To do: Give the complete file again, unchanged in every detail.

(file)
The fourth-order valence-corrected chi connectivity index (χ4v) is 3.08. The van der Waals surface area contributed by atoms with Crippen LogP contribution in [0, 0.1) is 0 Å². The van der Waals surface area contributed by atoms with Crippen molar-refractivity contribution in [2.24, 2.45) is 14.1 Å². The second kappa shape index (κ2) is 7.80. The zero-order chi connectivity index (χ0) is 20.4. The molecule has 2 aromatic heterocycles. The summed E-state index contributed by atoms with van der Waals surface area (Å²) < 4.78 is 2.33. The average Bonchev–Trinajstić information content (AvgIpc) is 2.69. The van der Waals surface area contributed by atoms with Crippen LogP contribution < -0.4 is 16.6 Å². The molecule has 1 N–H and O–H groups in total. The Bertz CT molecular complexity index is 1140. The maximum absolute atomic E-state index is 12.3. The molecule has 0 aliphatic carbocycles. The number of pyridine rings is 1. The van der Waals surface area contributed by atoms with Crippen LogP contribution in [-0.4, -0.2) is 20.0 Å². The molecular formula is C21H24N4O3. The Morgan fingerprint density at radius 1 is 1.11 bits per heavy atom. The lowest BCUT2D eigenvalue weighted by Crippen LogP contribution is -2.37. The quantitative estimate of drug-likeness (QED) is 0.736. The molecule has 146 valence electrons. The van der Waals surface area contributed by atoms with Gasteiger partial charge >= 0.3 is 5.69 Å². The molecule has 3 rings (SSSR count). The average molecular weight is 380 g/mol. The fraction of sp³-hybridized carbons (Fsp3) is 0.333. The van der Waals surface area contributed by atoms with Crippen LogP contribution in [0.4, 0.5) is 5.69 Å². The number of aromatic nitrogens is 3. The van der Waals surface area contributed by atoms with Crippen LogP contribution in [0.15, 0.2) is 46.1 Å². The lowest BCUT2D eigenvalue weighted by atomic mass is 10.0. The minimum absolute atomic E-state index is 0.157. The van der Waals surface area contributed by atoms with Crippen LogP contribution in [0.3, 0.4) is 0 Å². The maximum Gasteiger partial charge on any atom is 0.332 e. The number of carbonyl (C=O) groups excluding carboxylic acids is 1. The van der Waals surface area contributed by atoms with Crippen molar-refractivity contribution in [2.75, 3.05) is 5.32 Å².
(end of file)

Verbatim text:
The fourth-order valence-corrected chi connectivity index (χ4v) is 3.08. The van der Waals surface area contributed by atoms with Crippen LogP contribution in [0, 0.1) is 0 Å². The van der Waals surface area contributed by atoms with Crippen molar-refractivity contribution in [2.24, 2.45) is 14.1 Å². The second kappa shape index (κ2) is 7.80. The zero-order chi connectivity index (χ0) is 20.4. The molecule has 2 aromatic heterocycles. The summed E-state index contributed by atoms with van der Waals surface area (Å²) < 4.78 is 2.33. The average Bonchev–Trinajstić information content (AvgIpc) is 2.69. The van der Waals surface area contributed by atoms with Crippen LogP contribution < -0.4 is 16.6 Å². The molecule has 1 N–H and O–H groups in total. The Bertz CT molecular complexity index is 1140. The maximum absolute atomic E-state index is 12.3. The molecule has 0 aliphatic carbocycles. The number of pyridine rings is 1. The van der Waals surface area contributed by atoms with Crippen LogP contribution in [-0.4, -0.2) is 20.0 Å². The molecular formula is C21H24N4O3. The Morgan fingerprint density at radius 1 is 1.11 bits per heavy atom. The lowest BCUT2D eigenvalue weighted by Crippen LogP contribution is -2.37. The quantitative estimate of drug-likeness (QED) is 0.736. The molecule has 146 valence electrons. The van der Waals surface area contributed by atoms with Gasteiger partial charge >= 0.3 is 5.69 Å². The molecule has 3 rings (SSSR count). The average molecular weight is 380 g/mol. The fraction of sp³-hybridized carbons (Fsp3) is 0.333. The van der Waals surface area contributed by atoms with Crippen LogP contribution in [0.4, 0.5) is 5.69 Å². The number of aromatic nitrogens is 3. The van der Waals surface area contributed by atoms with Crippen LogP contribution in [0.15, 0.2) is 46.1 Å². The lowest BCUT2D eigenvalue weighted by atomic mass is 10.0. The minimum absolute atomic E-state index is 0.157. The van der Waals surface area contributed by atoms with Crippen LogP contribution in [0.3, 0.4) is 0 Å². The maximum Gasteiger partial charge on any atom is 0.332 e. The number of carbonyl (C=O) groups excluding carboxylic acids is 1. The van der Waals surface area contributed by atoms with Crippen molar-refractivity contribution in [2.75, 3.05) is 5.32 Å².